Constructing the box was a little difficult due to the odd-sized nature of my roundwood. I used wooden stakes hammered into the ground as support to keep the logs from rolling way.
After some frustration, the planter box was finished. I laid down fresh organic matter and clippings from around the farm plus some cow pies I had turned to a slurry by soaking in a bucket with water the day before. This provided a nice nitrogen-rich layer for the box. Water was added to saturate this layer, and all layers following. I also added some worms to jump start the decomposer community.
On top of the clippings and poo I laid out my cardboard in one layer, careful to ensure no gaps existed to ensure that any seedlings that did sprout underneath would not survive.
Another poo layer of slurry went on top of the cardboard followed by the as much organic, seedless material I could find. Usually the best material is straw because it’s seedless, is easy to maneuver, fairly uniform and provides little foothold for any weed seeds that do make it into the box allowing for easy removal when they sprout. Since I’d have to pay for straw and the grass we used for the chicken coop had seeds in it, I opted for dry corn husks from our corn field to make up the bulk of the organic matter layers. After three trips to the field, I had enough to fill up the planter box.
The day I left the farm, about a week after building my box, the material inside it was already starting to create perfect conditions for great soil. The peak fertility of the soil will be reached in 1-2 years, depending on conditions. Around the box I planted sunflower seeds to the north and west to act as windbreaks and provide a little heat catch to foster a slightly warmer microclimate for the box. Hopefully the people at the farm appreciate it and take care of it. It’s location, right next to the hammocks, is ideal for a snacking variety of berry or fruit.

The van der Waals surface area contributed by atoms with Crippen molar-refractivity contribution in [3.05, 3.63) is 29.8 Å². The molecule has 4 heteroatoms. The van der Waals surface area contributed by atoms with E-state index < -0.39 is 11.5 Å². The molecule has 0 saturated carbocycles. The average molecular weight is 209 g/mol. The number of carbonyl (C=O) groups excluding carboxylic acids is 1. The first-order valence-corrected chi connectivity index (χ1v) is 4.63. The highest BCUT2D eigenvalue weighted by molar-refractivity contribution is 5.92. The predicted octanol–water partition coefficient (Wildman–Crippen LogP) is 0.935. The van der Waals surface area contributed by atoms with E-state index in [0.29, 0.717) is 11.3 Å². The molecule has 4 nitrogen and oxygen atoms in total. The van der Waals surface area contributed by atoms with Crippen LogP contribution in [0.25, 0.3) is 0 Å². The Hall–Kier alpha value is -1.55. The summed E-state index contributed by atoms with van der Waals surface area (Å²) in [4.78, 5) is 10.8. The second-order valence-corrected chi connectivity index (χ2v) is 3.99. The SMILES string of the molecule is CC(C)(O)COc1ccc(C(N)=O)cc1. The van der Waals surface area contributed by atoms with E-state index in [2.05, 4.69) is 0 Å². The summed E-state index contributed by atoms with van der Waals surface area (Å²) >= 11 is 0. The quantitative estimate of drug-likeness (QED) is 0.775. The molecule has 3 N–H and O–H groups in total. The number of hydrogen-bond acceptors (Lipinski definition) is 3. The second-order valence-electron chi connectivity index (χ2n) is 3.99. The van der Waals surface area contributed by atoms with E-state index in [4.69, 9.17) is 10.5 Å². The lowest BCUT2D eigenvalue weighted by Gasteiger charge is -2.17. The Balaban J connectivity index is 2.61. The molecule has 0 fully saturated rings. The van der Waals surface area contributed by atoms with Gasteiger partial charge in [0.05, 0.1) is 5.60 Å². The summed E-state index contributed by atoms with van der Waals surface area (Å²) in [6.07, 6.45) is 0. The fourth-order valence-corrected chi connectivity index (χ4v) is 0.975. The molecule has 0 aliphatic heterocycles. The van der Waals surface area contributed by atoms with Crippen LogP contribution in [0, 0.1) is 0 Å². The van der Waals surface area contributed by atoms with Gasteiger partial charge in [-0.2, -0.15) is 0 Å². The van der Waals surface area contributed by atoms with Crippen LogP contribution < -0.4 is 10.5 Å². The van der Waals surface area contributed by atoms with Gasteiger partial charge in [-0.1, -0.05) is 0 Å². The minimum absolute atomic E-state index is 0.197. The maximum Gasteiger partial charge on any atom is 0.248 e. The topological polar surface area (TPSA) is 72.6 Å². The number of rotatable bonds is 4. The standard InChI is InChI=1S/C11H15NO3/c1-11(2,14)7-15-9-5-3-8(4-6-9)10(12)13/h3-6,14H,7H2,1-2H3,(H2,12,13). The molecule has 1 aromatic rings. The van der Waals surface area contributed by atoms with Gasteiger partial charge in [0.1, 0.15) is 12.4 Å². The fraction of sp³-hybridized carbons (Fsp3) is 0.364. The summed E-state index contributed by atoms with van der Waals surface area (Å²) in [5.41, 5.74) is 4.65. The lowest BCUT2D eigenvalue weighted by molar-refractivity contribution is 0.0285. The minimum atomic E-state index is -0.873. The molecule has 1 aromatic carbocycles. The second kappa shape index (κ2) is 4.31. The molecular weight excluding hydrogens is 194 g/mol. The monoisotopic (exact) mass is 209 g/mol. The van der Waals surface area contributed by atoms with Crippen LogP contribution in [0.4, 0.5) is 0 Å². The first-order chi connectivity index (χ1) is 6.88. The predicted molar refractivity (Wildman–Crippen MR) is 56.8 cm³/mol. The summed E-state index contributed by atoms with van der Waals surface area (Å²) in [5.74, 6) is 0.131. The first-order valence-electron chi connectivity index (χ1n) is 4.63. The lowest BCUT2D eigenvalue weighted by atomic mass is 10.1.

Check out all the photos of the exercise on my Flickr sheet mulching exercise set.
Some people visit and work at Rhiannon expecting to stay for a few weeks, maybe a few months and then stroll on. But then there are exceptional persons like Rob Ormerod, a recent grad from the UK, who found Helen and Nicky’s openness to new projects too enticing. Now, Rob’s on his 7th (or is it 8th? :) ) month of living and working on the farm. His project: The Dungalow*.
When I first arrived on the farm, people asked the usual, “Why are you here?” I responded with my usual, “Permaculture studies and ecological architecture,” which prompted from most everyone, “Oh! Rob is building an underground house! You should talk to him.”
Perfect, I thought, because I had actually read The $50 & Up Underground House Book before coming down here. I finally found Rob amidst the party atmosphere that we had arrived to and relayed my interests. Rob’s a funny guy and at first encounter I thought he didn’t like me, but I later realized that he’s English and therefore can be snarky in that very English manner that produces confusion in people like me.
A few days went by on the farm without my being assigned the task to plaster with Rob. One day, Kenna came up from the Dungalow and said that Rob needed help with a new batch of plaster. Seizing my chance to get my hands dirty, I scampered down (yes, scampered) to the abode-in-progress and asked Rob where I could lend a hand.
Rob pointed me to the pile of mixed sand, clay and donkey poo slurry, handed me a bucket and said I could use gloves or just go nude (hand’s that is) to start filling in the gaps between the earth bags (earth from the excavated cavity packed into poly-weave rice bags purchased from Canada). I shoveled my bucket to the brim, found a bare section of wall inside and started grabbing handfuls of the cool, mellow-odored mix and began packing the gaps to bring the wall closer to level.